Sometimes, they specialize and train exclusively to manage the diet of patients with a specific disorder, such as diabetic patients or patients with renal malfunction.
Community dietitians and nutritionists work in government offices, public health clinics, and health organizations to counsel the public on proper nutrition and educate particular groups in the community, such as teenagers, senior citizens, or women.
Management dietitians work in large institutions, such as school canteens, hospitals, nursing homes and prisons to plan, budget and manage meals. They may oversee other personnel, the kitchen staff and service crew.
Nutritionists do not only plan the diet of patients. They also help evaluate the effect of given diets to the patients’ progress. They render reports and recommendations.
In 2012, about 11% of nutritionists and dietitians chose to work as private practitioners or as consultants.
They see patients and provide customized guidance on their food and eating habits. Many of them work part-time and have more flexibility in their balancing careers and personal lives.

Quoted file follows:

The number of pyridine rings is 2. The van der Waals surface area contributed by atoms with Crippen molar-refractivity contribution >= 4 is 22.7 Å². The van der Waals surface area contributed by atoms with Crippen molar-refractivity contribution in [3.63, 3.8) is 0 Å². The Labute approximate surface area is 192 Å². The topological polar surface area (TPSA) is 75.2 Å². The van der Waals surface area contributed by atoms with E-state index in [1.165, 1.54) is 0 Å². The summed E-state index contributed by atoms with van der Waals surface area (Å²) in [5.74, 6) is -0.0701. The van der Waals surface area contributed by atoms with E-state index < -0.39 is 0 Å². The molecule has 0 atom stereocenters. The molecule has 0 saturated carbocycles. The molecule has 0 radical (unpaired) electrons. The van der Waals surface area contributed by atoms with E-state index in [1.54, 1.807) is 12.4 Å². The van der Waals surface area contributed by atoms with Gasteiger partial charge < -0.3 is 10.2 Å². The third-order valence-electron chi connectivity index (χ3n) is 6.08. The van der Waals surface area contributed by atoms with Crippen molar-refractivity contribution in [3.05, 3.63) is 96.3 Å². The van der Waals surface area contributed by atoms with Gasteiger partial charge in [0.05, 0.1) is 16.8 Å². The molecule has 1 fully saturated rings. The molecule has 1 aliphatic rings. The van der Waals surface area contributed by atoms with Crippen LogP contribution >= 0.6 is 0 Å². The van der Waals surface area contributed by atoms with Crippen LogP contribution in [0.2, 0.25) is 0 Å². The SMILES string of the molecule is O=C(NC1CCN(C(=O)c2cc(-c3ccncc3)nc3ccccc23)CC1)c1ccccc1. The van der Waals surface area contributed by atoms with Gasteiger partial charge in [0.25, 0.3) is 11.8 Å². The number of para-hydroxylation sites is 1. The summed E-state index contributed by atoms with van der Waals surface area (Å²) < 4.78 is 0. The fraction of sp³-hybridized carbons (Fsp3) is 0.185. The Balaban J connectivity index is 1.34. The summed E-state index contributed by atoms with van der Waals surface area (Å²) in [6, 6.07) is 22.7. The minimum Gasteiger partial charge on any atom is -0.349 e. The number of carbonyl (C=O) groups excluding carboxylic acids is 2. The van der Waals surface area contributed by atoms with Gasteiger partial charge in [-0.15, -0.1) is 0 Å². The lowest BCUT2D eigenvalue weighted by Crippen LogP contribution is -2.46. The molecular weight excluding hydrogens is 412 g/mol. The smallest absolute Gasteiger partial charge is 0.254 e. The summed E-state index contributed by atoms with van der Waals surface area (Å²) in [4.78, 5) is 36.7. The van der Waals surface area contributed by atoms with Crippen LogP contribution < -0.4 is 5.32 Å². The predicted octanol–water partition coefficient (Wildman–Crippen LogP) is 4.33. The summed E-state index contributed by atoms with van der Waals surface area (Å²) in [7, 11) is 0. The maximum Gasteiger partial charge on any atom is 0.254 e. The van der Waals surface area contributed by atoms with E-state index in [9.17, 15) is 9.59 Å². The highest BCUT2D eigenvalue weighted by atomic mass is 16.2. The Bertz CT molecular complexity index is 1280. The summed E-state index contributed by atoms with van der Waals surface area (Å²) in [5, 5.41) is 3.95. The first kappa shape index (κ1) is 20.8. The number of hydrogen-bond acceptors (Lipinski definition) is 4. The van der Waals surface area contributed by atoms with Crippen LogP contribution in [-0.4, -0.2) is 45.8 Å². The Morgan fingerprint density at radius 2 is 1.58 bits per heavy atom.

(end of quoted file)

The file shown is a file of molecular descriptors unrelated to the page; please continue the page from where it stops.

How much do nutritionists earn?
The U.S. Bureau of Labor Statistics reports that the annual wage for nutritionists and dietitians, who worked in cafeterias, schools, nursing homes, and hospitals as of May 2012, was $55,240 or roughly $26.56 per hour.
Of this, the lowest 10% earned less than $34,500, and the top 10% earned more than $77,590.
While most nutritionists worked on full-time basis in 2012 1 out of 5 worked part-time the self-employed ones enjoy more leeway with their timetables working with their clients through evenings and weekends.
Some of the high-paying states were Maryland, California, and Nevada, with annual mean wages of $82,650, $71,840, and $68,700, respectively.
What prospects lay ahead for nutritionists?
Employment forecast appears to be upbeat with projected growth of 21% from 2012 to 2022. In 2012 alone, nutritionists occupied over 67,400 jobs across the country.
Definitely, food plays a vital role in preventing and curing illnesses, such that nutritionists will be in high demand in the health care industry.
I hope this answers your question about how long does it take to become a nutritionist.